To supplement income from his tree-cutting business, Ricky Dukes of Oakwood was walking the hardwood floor at the Gainesville Civic Center checking out potential employers.
Besides, “my wife wants me to get out of the house,” he said, smiling. “She said I need to do something that will keep me going.”
Dukes was among 750 job seekers visiting a job fair Wednesday, March 21, that featured 70-plus companies and organizations with tables spread out across the center’s ballroom, as well as side rooms and a main hallway.
“If we had more space (at the civic center), we’d probably have more companies,” Tim Evans, vice president of economic development for the Greater Hall Chamber of Commerce, has said.
Express Employment Professionals presented the event, along with the chamber, Lanier Technical College, Georgia Department of Labor and the Gainesville Area Employer Committee.
“Seven or eight years ago, the big issue was not enough jobs and today, we have a lot of jobs,” said state Labor Commissioner Mark Butler, visiting the fair. “I’ve talked to a half-dozen companies so far, and I’ve counted up 350 job openings. And a lot of (the jobs) pay really well.”
A wide range of companies were represented at the fair, from manufacturers to restaurant chains.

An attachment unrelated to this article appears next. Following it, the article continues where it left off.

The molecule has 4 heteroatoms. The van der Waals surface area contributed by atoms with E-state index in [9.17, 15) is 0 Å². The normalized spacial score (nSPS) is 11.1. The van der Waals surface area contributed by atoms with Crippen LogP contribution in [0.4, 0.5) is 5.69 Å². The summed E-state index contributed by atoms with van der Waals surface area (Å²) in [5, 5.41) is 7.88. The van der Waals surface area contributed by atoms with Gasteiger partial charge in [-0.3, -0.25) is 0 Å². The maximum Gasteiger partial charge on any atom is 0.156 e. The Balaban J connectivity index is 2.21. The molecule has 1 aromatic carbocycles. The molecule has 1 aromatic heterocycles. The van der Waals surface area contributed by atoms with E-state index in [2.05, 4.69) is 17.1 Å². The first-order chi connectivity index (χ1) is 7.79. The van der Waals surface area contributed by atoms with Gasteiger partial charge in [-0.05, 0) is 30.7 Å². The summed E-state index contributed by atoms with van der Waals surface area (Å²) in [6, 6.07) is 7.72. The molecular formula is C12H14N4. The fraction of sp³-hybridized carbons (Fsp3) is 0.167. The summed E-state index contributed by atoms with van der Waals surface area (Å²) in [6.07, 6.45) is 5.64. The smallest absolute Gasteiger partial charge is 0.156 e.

Rita Lynch, who works in human resources for Waffle House, touted her company’s paid vacations, full- and part-time schedules and other benefits.
“We pay (employees) in cash — they don’t have to go somewhere to cash their check,” she said. “That usually attracts people.”
Plus, “with our management team, we are very competitive” in terms of pay, Lynch said.
“That’s what a lot of people don’t realize,” she added.
Ashleigh Kovach, client service supervisor with Spherion, said helping companies find qualified employees is challenging, particularly as the Gainesville metro area — or all of Hall County — has one of the lowest jobless rates in the state.
“We’re trying to find people who have jobs and place them in other, better jobs,” she said.
Spherion is a Gainesville firm that helps people find temporary and permanent jobs.
About 900 people attended last year’s job fair, according to the chamber.
Many employers came ready to hire or interview, with application tables set up throughout the center. Evans had recommended that attendees bring resumes and dress to impress.
Maria Leggett of Gainesville was a job seeker seated at one of the tables.
“I need to find a more steady position than what I have,” she said. “I have a part-time position right now.”
Overall, Hall’s employment picture is one of the brightest in Georgia.
A January Department of Labor report showed that the area closed out 2017 with record highs for jobs, employed residents and workforce size.
“All of the major indicators trended in the right direction. In fact, records were set. I’m expecting the same will continue in 2018,” Butler said at the time.